Album I can't live without: Psychedelic rock
The album I can't live without
Hawkwind are relatively unheard of by some people, but they're seen by those in-the-know as an important link between psychedelic rock and later punk and even 90s grunge bands.
When the Isle of Wight festival started charging high prices for entrance, Hawkwind famously staged their own free concert outside the grounds. Their anarchic lyrics had at least one single - Urban Guerrilla - withdrawn by their record company.
The lineup constantly changed through the years, formed around guitarist Dave Brock and saxophonist Nik Turner, but also including (at various stages) Lemmy, of Motorhead fame, the poetical Robert Calvert, and Stacia, a six-foot tall lady who danced naked on the stage. Time hasn't aged their drive, and like the Rolling Stones or The Grateful Dead, they seem to want to carry on performing until they die.
X In Search of Space was their second studio album (released in 1971) and is my favourite. Ostensibly it's themed on a fantasy/sci-fi concept (the band were noted collaborators with award-winning fantasy author Michael Moorcock and often labelled as an iconic "space rock" group), but it's as much a reflection of the world they perceived around them at the time. As such, it perfectly captures their energy and brio during the early 70s.
The opening track, 'You Shouldn't Do That', is worth the price of admission alone - an extended, freeform rave with driving, rhythmic beats giving an overall effect not dissimilar to music produced by The Prodigy. A psychedelic cacophony of whirring electronics, drums, bass, blistering guitar, violins and a saxophone all seemingly just given the instruction to keep up, while a clever chorus stealthily incites you to throw away inhibitions and regulation.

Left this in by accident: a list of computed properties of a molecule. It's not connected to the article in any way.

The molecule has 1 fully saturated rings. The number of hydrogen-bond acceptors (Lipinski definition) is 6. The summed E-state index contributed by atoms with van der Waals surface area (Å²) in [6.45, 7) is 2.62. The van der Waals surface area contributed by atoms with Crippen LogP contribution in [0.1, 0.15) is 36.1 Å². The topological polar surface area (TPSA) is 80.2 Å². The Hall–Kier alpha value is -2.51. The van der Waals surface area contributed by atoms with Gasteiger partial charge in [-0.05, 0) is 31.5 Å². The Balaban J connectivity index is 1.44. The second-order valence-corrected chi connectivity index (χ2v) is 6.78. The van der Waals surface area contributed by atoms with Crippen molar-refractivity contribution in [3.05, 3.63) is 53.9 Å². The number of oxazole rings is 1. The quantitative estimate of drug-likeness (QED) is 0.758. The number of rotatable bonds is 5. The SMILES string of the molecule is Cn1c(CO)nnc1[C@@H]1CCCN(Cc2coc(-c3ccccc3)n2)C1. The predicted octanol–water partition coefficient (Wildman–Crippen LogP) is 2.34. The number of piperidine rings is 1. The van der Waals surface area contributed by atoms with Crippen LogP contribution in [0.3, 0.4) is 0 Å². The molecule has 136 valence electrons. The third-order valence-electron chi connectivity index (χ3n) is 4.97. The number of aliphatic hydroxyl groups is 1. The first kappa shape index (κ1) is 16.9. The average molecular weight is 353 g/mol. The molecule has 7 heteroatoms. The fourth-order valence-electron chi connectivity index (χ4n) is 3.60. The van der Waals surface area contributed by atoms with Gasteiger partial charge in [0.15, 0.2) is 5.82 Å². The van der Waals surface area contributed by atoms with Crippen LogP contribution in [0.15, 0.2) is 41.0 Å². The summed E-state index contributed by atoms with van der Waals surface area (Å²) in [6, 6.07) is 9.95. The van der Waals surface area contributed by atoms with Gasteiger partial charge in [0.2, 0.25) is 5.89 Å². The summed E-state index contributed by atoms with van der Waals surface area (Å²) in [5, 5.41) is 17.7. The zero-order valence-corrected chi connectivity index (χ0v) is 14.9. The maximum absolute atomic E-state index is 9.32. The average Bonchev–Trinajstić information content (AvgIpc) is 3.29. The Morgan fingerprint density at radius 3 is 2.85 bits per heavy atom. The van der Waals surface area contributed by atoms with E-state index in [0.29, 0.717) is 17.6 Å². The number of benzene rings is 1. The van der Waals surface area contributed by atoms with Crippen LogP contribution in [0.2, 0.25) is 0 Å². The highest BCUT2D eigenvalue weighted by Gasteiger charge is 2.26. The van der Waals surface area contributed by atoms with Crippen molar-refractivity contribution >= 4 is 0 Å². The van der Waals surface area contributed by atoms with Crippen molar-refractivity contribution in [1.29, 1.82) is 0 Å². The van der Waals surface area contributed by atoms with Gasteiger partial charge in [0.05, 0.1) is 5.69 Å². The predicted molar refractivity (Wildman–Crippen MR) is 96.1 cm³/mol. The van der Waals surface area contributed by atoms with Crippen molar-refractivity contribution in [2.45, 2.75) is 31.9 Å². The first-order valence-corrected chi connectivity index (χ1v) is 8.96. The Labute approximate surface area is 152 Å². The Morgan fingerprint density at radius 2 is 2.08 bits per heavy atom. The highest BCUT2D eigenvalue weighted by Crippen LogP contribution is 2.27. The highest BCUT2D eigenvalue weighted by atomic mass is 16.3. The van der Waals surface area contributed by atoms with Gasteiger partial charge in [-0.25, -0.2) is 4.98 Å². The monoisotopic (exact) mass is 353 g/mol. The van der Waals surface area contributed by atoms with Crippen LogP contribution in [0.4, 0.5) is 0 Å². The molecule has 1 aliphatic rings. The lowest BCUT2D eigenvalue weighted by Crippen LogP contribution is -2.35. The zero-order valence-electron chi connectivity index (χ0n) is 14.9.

'Masters of the Universe' is a real headbanger, coupled with starry-eyed lyrics such as "the winds of time are running through me" sung with no hint of irony or disbelief. The acoustic .We Took the Wrong Turn Years Ago. gives the album its heart and soul, with a lament about the direction society is heading. Later versions of the album incorporated bonus hit singles like 'Seven By Seven' and 'Silver Machine'.
Some of the other tracks can be inconsistent, it has to be said, and it certainly wasn't Hawkwind's most polished album. Yet if classic albums like Pink Floyd's Dark Side of the Moon or Led Zeppelin IV left you feeling like you were in the hands of masters, In Search of Space left you feeling like you were in the hands of maniacs.
Hawkwind was a band that never compromised or sold out and it probably suffered in terms of mainstream success because of this, but if you want to experience a true rock 'n' roll band at its most vibrant, then this is an album you must hear at least once before you die.
View all contributions